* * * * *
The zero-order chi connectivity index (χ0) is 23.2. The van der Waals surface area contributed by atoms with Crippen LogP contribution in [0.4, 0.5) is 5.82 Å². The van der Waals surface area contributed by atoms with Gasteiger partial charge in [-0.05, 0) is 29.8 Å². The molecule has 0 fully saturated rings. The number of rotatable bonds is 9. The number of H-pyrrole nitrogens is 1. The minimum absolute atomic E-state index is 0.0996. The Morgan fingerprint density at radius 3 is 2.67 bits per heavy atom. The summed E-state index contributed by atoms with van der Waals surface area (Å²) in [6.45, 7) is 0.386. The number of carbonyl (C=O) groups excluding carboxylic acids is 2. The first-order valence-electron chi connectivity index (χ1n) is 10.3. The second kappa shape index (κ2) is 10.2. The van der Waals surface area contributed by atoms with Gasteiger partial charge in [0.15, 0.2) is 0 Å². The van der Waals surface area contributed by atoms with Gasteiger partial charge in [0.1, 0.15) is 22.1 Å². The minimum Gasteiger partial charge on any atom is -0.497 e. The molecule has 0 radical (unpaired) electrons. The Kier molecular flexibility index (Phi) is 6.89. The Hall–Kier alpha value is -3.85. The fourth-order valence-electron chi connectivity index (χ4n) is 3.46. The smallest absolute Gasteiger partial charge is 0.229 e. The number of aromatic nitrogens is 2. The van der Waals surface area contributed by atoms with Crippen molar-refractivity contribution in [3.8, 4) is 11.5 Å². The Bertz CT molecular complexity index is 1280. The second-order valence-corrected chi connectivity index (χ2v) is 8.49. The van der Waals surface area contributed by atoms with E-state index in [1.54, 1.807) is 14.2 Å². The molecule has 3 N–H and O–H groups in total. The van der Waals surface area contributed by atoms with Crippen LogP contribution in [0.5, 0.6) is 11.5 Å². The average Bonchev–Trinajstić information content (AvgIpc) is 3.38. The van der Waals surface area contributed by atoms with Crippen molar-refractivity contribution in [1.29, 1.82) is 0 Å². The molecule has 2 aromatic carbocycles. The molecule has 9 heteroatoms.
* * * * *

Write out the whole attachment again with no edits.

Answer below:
The zero-order chi connectivity index (χ0) is 23.2. The van der Waals surface area contributed by atoms with Crippen LogP contribution in [0.4, 0.5) is 5.82 Å². The van der Waals surface area contributed by atoms with Gasteiger partial charge in [-0.05, 0) is 29.8 Å². The molecule has 0 fully saturated rings. The number of rotatable bonds is 9. The number of H-pyrrole nitrogens is 1. The minimum absolute atomic E-state index is 0.0996. The Morgan fingerprint density at radius 3 is 2.67 bits per heavy atom. The summed E-state index contributed by atoms with van der Waals surface area (Å²) in [6.45, 7) is 0.386. The number of carbonyl (C=O) groups excluding carboxylic acids is 2. The first-order valence-electron chi connectivity index (χ1n) is 10.3. The second kappa shape index (κ2) is 10.2. The van der Waals surface area contributed by atoms with Gasteiger partial charge in [0.15, 0.2) is 0 Å². The van der Waals surface area contributed by atoms with Gasteiger partial charge in [0.1, 0.15) is 22.1 Å². The minimum Gasteiger partial charge on any atom is -0.497 e. The molecule has 0 radical (unpaired) electrons. The Kier molecular flexibility index (Phi) is 6.89. The Hall–Kier alpha value is -3.85. The fourth-order valence-electron chi connectivity index (χ4n) is 3.46. The smallest absolute Gasteiger partial charge is 0.229 e. The number of aromatic nitrogens is 2. The van der Waals surface area contributed by atoms with Crippen molar-refractivity contribution in [3.8, 4) is 11.5 Å². The Bertz CT molecular complexity index is 1280. The second-order valence-corrected chi connectivity index (χ2v) is 8.49. The van der Waals surface area contributed by atoms with E-state index in [1.54, 1.807) is 14.2 Å². The molecule has 3 N–H and O–H groups in total. The van der Waals surface area contributed by atoms with Crippen LogP contribution in [0.5, 0.6) is 11.5 Å². The average Bonchev–Trinajstić information content (AvgIpc) is 3.38. The van der Waals surface area contributed by atoms with Crippen molar-refractivity contribution in [1.29, 1.82) is 0 Å². The molecule has 2 aromatic carbocycles. The molecule has 9 heteroatoms.